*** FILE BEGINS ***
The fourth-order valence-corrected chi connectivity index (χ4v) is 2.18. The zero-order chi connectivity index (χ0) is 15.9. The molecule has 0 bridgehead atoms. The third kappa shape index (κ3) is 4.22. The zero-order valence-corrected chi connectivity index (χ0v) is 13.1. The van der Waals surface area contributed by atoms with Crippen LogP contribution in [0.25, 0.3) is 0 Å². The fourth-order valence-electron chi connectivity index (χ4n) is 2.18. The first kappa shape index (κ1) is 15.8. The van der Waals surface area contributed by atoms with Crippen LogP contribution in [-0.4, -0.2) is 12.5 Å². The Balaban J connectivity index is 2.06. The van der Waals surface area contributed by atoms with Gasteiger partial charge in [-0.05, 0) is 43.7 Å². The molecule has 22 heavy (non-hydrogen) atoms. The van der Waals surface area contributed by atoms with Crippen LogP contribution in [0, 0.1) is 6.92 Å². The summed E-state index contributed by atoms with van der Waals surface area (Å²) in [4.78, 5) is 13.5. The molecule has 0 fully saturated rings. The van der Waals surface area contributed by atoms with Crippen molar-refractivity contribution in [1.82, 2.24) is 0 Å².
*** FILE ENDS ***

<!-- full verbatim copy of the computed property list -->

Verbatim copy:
The fourth-order valence-corrected chi connectivity index (χ4v) is 2.18. The zero-order chi connectivity index (χ0) is 15.9. The molecule has 0 bridgehead atoms. The third kappa shape index (κ3) is 4.22. The zero-order valence-corrected chi connectivity index (χ0v) is 13.1. The van der Waals surface area contributed by atoms with Crippen LogP contribution in [0.25, 0.3) is 0 Å². The fourth-order valence-electron chi connectivity index (χ4n) is 2.18. The first kappa shape index (κ1) is 15.8. The van der Waals surface area contributed by atoms with Crippen LogP contribution in [-0.4, -0.2) is 12.5 Å². The Balaban J connectivity index is 2.06. The van der Waals surface area contributed by atoms with Gasteiger partial charge in [-0.05, 0) is 43.7 Å². The molecule has 22 heavy (non-hydrogen) atoms. The van der Waals surface area contributed by atoms with Crippen LogP contribution in [0, 0.1) is 6.92 Å². The summed E-state index contributed by atoms with van der Waals surface area (Å²) in [4.78, 5) is 13.5. The molecule has 0 fully saturated rings. The van der Waals surface area contributed by atoms with Crippen molar-refractivity contribution in [1.82, 2.24) is 0 Å².